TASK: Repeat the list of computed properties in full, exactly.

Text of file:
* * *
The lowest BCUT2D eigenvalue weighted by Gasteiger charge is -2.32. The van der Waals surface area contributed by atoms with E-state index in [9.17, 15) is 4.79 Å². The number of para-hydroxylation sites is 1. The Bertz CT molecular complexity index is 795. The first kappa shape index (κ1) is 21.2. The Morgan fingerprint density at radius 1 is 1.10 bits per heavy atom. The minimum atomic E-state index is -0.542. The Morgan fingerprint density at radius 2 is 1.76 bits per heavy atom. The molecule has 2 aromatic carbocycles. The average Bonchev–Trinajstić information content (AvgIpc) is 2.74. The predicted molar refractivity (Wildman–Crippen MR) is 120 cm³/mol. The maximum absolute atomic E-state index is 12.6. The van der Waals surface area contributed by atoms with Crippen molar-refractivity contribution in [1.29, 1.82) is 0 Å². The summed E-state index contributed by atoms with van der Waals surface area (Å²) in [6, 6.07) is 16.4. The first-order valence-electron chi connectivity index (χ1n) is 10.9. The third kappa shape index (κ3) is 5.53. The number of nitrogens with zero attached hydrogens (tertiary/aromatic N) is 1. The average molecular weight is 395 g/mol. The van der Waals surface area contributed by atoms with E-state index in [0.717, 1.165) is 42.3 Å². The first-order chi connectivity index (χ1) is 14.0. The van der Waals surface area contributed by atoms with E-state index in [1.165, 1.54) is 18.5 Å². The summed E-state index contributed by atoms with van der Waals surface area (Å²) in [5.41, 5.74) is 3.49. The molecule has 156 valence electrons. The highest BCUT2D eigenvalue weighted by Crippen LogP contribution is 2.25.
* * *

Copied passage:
The lowest BCUT2D eigenvalue weighted by Gasteiger charge is -2.32. The van der Waals surface area contributed by atoms with E-state index in [9.17, 15) is 4.79 Å². The number of para-hydroxylation sites is 1. The Bertz CT molecular complexity index is 795. The first kappa shape index (κ1) is 21.2. The Morgan fingerprint density at radius 1 is 1.10 bits per heavy atom. The minimum atomic E-state index is -0.542. The Morgan fingerprint density at radius 2 is 1.76 bits per heavy atom. The molecule has 2 aromatic carbocycles. The average Bonchev–Trinajstić information content (AvgIpc) is 2.74. The predicted molar refractivity (Wildman–Crippen MR) is 120 cm³/mol. The maximum absolute atomic E-state index is 12.6. The van der Waals surface area contributed by atoms with Crippen molar-refractivity contribution in [1.29, 1.82) is 0 Å². The summed E-state index contributed by atoms with van der Waals surface area (Å²) in [6, 6.07) is 16.4. The first-order valence-electron chi connectivity index (χ1n) is 10.9. The third kappa shape index (κ3) is 5.53. The number of nitrogens with zero attached hydrogens (tertiary/aromatic N) is 1. The average molecular weight is 395 g/mol. The van der Waals surface area contributed by atoms with E-state index in [0.717, 1.165) is 42.3 Å². The first-order chi connectivity index (χ1) is 14.0. The van der Waals surface area contributed by atoms with E-state index in [1.165, 1.54) is 18.5 Å². The summed E-state index contributed by atoms with van der Waals surface area (Å²) in [5.41, 5.74) is 3.49. The molecule has 156 valence electrons. The highest BCUT2D eigenvalue weighted by Crippen LogP contribution is 2.25.